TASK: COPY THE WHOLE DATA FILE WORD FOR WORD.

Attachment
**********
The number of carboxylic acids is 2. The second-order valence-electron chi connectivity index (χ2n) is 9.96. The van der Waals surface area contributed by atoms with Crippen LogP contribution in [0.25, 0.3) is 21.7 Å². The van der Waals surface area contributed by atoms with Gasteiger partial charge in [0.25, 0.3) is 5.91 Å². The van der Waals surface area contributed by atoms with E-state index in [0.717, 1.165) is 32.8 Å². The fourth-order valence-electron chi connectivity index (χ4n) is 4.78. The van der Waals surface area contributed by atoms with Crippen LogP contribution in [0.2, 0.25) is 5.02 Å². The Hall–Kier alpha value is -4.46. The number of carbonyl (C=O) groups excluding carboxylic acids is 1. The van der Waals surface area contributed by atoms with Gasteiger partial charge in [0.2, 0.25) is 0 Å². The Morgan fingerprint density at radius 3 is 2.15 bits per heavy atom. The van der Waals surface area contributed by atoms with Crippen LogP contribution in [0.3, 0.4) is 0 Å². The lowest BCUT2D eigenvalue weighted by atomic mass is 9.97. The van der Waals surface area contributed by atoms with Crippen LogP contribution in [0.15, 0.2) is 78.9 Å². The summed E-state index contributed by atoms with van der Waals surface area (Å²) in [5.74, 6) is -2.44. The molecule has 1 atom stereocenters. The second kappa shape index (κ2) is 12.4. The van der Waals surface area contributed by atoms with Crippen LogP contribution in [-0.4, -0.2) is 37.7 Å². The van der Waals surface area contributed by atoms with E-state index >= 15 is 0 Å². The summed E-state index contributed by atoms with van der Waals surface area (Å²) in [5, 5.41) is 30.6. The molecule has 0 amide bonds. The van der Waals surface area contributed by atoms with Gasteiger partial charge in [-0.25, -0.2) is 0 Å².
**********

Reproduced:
The number of carboxylic acids is 2. The second-order valence-electron chi connectivity index (χ2n) is 9.96. The van der Waals surface area contributed by atoms with Crippen LogP contribution in [0.25, 0.3) is 21.7 Å². The van der Waals surface area contributed by atoms with Gasteiger partial charge in [0.25, 0.3) is 5.91 Å². The van der Waals surface area contributed by atoms with E-state index in [0.717, 1.165) is 32.8 Å². The fourth-order valence-electron chi connectivity index (χ4n) is 4.78. The van der Waals surface area contributed by atoms with Crippen LogP contribution in [0.2, 0.25) is 5.02 Å². The Hall–Kier alpha value is -4.46. The number of carbonyl (C=O) groups excluding carboxylic acids is 1. The van der Waals surface area contributed by atoms with Gasteiger partial charge in [0.2, 0.25) is 0 Å². The Morgan fingerprint density at radius 3 is 2.15 bits per heavy atom. The van der Waals surface area contributed by atoms with Crippen LogP contribution in [0.3, 0.4) is 0 Å². The lowest BCUT2D eigenvalue weighted by atomic mass is 9.97. The van der Waals surface area contributed by atoms with Crippen LogP contribution in [0.15, 0.2) is 78.9 Å². The summed E-state index contributed by atoms with van der Waals surface area (Å²) in [5.74, 6) is -2.44. The molecule has 1 atom stereocenters. The second kappa shape index (κ2) is 12.4. The van der Waals surface area contributed by atoms with Crippen LogP contribution in [-0.4, -0.2) is 37.7 Å². The van der Waals surface area contributed by atoms with E-state index >= 15 is 0 Å². The summed E-state index contributed by atoms with van der Waals surface area (Å²) in [5, 5.41) is 30.6. The molecule has 0 amide bonds. The van der Waals surface area contributed by atoms with Gasteiger partial charge in [-0.25, -0.2) is 0 Å².